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While,  for a second time in two attempts at island vacations, the Secretary of State has been chased by a hurricane,  she has nonetheless issued strong statements against terrorist attacks today and yesterday.   In the midst of East Hampton, Long Island, her current vacation spot,  being evacuated as Hurricane Irene approaches the NY metro area, the intrepid SOS made sure that her voice registered regarding recent, horrific attacks.

Press Statement

Hillary Rodham Clinton
Secretary of State
Washington, DC
August 26, 2011

I was shocked and saddened to learn of yesterday’s firebombing of a casino in Monterrey, Mexico. The United States strongly condemns this brutal attack and all acts of criminal violence. Our thoughts and prayers are with the families and loved ones of all those who were killed and injured.

President Calderon, the Mexican government and the Mexican people have shown great courage and determination in facing the challenges and threats posed by transnational criminal organizations. The United States will continue to assist Mexico’s efforts to disrupt and dismantle drug trafficking organizations in strict accordance with Mexican law and respect for Mexican sovereignty. We stand by Mexico now and always as a committed partner and friend.

I would bet you did not even know that happened.  I did not until I saw the press statement.  Neither did I know about this until I received the press release.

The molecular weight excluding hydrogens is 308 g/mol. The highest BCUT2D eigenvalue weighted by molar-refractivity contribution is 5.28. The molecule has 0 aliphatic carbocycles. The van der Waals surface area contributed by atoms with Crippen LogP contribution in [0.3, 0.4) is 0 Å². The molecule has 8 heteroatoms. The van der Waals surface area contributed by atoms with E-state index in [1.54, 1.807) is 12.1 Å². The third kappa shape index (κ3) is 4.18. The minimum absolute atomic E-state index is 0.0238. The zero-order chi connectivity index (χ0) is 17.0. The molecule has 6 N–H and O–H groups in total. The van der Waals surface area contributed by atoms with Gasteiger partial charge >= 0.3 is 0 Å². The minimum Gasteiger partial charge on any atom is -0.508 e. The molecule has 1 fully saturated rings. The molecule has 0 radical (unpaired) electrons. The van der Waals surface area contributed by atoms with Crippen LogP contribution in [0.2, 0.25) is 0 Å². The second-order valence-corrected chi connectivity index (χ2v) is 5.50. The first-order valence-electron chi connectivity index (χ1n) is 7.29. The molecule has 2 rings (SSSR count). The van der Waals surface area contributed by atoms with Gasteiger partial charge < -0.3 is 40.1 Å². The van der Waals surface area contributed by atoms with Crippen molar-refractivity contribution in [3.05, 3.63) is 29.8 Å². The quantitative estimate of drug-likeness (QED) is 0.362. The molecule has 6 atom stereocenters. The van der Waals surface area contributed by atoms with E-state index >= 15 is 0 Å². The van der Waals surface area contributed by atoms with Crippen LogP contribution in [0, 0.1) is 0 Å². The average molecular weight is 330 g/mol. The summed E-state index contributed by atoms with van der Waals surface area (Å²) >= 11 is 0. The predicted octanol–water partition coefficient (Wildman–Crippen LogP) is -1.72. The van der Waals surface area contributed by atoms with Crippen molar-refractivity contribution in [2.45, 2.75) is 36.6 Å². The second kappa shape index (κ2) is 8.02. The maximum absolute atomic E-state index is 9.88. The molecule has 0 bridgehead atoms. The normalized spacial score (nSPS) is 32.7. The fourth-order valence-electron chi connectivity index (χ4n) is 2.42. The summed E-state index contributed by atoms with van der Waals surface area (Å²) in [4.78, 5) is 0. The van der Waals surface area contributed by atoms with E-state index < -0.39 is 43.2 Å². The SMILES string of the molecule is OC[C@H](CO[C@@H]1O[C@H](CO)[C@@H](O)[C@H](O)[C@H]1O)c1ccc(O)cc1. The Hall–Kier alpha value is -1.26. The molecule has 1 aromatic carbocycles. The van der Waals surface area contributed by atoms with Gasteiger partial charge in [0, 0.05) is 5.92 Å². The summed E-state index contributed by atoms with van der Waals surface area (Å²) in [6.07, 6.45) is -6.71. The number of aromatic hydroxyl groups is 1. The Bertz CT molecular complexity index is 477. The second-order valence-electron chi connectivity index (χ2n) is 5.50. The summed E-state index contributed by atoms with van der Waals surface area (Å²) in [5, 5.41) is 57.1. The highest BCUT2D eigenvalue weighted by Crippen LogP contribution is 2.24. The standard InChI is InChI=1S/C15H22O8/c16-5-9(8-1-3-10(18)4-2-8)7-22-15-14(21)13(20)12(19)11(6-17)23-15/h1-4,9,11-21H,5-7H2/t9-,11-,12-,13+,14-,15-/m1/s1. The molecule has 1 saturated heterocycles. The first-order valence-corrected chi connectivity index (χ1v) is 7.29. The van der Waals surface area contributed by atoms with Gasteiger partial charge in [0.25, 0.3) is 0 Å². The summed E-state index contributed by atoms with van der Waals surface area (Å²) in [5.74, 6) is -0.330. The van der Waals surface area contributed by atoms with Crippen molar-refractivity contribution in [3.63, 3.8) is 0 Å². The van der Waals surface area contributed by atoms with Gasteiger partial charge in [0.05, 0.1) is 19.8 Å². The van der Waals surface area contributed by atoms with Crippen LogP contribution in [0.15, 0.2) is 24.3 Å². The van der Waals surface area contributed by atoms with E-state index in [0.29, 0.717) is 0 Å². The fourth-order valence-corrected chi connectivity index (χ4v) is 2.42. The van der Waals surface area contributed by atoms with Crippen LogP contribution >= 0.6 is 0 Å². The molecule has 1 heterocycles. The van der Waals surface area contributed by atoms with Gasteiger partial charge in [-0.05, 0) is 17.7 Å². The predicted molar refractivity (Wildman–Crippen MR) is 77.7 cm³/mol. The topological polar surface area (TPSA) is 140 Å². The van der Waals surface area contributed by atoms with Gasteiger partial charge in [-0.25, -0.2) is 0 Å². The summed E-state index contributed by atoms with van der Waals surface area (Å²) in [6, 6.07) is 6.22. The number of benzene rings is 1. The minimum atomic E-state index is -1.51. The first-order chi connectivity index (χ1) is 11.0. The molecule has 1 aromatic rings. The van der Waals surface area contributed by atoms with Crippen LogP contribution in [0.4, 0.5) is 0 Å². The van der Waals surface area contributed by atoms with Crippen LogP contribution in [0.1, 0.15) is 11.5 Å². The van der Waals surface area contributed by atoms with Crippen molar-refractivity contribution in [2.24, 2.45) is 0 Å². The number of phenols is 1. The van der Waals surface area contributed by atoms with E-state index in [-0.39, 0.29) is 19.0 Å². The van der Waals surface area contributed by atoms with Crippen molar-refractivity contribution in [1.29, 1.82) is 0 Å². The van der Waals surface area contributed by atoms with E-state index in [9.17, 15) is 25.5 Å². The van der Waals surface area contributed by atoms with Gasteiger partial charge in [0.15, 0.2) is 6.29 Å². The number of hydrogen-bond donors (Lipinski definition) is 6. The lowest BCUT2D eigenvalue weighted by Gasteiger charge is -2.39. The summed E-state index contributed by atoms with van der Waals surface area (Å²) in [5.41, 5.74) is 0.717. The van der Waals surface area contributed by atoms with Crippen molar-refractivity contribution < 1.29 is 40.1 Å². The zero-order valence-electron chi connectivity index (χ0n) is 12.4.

Attack on the United Nations in Nigeria

Press Statement

Hillary Rodham Clinton
Secretary of State
Washington, DC
August 26, 2011

The United States strongly condemns today’s terrorist attack on United Nations offices in Abuja, Nigeria. Our thoughts and prayers are with the families and loved ones of those who were killed and injured.

There is no justification for this violence. These individuals were working to promote peace, expand opportunity and build a safer and more prosperous nation. The United Nations has been working side by side with Nigeria for more than five decades and the United States strongly supports its efforts. Vicious terrorist attacks such as these only strengthen our resolve and commitment to the work of the United Nations and the people of Nigeria.

Poor HRC, always getting chased off islands by hurricanes!  Not to mention the reputation she has attained for causing earthquakes by her very presence.  (Yes, some are blaming the east coast earthquake of last week on her having been in DC just prior.  Well, she does rock my world!)